Horses Near Myvatn in iceland
I found a camp next the Myvatn late and set up my tent. Once my tent was up my bike was hauled onto the centre stand again and the back wheel was removed and the tyre was let down. Ever since my days of travelling bike motorbike in Australia I’ve been self-sufficient with tyres. I always fit my own tyres and I always fix my own punctures. I always carry tyre leavers, patches, spare tubes and a pump. I wouldn’t say I’m amazing at fitting them as I always struggle at lining the inner tube valve up with the hole in the rim while trying to give myself room for my fingers with the tyre levers. 1 hour and 15 minutes later my bike was looking extra mean with brand new off road tyres. I was now excited and couldn’t wait for tomorrow to come!

The following day was pretty fast paced. I was at the top of a volcano, or more accurately a cinder cone looking over the lake, Myvatn. Then a bit later I was looking mud pools and volcanic vents forcing stream up out into the atmosphere while trying not to gag at the awful sulphur smell, before I knew it I was standing at mightiest waterfall that I’ve ever seen. (I later learned it was likely Europe’s most powerful). By late evening I was behind in my schedule. I worked out that I needed to double back to Myvatn to get fuel as I had wasted enough to put me in danger of running out before the next time I could get fuel. This set me back a fair bit. I had planned to be as close as I could get to a place called Askja.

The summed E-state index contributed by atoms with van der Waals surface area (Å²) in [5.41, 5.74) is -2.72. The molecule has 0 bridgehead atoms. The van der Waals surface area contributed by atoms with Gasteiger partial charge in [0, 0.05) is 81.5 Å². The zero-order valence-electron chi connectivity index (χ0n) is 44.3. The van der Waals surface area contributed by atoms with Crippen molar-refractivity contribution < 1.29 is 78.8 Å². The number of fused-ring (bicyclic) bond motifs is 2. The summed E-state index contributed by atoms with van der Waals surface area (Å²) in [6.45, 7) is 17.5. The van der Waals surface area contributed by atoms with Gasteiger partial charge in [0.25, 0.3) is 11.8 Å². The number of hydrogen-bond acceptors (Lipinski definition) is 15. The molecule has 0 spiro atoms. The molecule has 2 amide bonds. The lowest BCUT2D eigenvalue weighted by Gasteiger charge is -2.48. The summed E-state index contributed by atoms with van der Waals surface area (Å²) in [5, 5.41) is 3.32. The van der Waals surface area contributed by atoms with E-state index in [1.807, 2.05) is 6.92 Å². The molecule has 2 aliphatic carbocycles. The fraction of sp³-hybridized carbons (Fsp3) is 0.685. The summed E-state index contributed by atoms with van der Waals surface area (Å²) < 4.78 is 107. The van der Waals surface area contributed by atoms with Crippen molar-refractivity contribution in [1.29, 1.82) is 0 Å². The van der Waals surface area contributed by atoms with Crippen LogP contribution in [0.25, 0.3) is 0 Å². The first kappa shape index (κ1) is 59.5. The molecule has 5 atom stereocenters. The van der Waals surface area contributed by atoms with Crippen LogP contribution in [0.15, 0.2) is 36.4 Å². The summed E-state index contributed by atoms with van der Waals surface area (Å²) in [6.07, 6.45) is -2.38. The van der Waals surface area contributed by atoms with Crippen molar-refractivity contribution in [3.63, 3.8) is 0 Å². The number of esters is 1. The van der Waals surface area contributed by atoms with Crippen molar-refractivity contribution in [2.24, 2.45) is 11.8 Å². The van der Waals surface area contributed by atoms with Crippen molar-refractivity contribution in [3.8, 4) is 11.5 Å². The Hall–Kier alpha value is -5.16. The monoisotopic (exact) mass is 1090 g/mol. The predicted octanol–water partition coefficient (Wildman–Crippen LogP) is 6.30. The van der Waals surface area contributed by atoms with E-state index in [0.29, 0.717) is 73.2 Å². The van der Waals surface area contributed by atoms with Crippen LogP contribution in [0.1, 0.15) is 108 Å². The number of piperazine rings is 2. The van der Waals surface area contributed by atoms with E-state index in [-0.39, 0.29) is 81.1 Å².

Hverfjall in iceland
My bike was now fully fuelled up, probably quite dangerously I even had filled up the part of the tank that is meant to allow the fuel to expand on a hot day… But I didn’t expect any of those so I put fuel there instead and headed East. I pulled off the highway into the turn off for road F88. The “F” means it’s for four wheel drives only. I stopped the bike and started reading the array of signs that had been put up with information about the road. No hire cars allowed, I got that… But I wanted information about any river crossings on the road, I then found a sign for that, it showed me where they all were, but I had no idea how deep they would be.